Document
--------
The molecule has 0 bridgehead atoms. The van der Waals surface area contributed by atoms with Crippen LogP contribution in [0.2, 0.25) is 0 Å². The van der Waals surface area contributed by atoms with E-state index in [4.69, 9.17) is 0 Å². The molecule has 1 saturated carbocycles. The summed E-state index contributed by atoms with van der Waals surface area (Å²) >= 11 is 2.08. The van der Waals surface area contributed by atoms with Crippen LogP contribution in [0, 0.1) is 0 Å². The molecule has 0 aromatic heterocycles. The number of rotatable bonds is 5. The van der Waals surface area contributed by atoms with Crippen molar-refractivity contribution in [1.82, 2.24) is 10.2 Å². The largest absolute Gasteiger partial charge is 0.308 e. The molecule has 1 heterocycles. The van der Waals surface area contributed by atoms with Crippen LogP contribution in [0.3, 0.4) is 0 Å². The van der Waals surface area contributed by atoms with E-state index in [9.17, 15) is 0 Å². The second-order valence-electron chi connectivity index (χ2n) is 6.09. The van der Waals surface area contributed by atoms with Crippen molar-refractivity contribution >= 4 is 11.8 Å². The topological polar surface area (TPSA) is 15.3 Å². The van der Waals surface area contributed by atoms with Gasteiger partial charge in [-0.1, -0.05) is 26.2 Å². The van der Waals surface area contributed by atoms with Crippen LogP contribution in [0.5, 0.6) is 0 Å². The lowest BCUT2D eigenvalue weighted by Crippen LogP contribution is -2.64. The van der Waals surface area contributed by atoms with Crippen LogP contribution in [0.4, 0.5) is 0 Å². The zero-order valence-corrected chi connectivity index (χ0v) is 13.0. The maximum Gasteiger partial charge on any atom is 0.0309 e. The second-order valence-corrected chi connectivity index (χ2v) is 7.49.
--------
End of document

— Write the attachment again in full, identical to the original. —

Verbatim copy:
The molecule has 0 bridgehead atoms. The van der Waals surface area contributed by atoms with Crippen LogP contribution in [0.2, 0.25) is 0 Å². The van der Waals surface area contributed by atoms with E-state index in [4.69, 9.17) is 0 Å². The molecule has 1 saturated carbocycles. The summed E-state index contributed by atoms with van der Waals surface area (Å²) >= 11 is 2.08. The van der Waals surface area contributed by atoms with Crippen LogP contribution in [0, 0.1) is 0 Å². The molecule has 0 aromatic heterocycles. The number of rotatable bonds is 5. The van der Waals surface area contributed by atoms with Crippen molar-refractivity contribution in [1.82, 2.24) is 10.2 Å². The largest absolute Gasteiger partial charge is 0.308 e. The molecule has 1 heterocycles. The van der Waals surface area contributed by atoms with Crippen LogP contribution in [0.3, 0.4) is 0 Å². The van der Waals surface area contributed by atoms with E-state index in [9.17, 15) is 0 Å². The second-order valence-electron chi connectivity index (χ2n) is 6.09. The van der Waals surface area contributed by atoms with Crippen molar-refractivity contribution >= 4 is 11.8 Å². The topological polar surface area (TPSA) is 15.3 Å². The van der Waals surface area contributed by atoms with Gasteiger partial charge in [-0.1, -0.05) is 26.2 Å². The van der Waals surface area contributed by atoms with Crippen LogP contribution in [0.5, 0.6) is 0 Å². The lowest BCUT2D eigenvalue weighted by Crippen LogP contribution is -2.64. The van der Waals surface area contributed by atoms with Crippen LogP contribution in [0.4, 0.5) is 0 Å². The zero-order valence-corrected chi connectivity index (χ0v) is 13.0. The maximum Gasteiger partial charge on any atom is 0.0309 e. The second-order valence-corrected chi connectivity index (χ2v) is 7.49.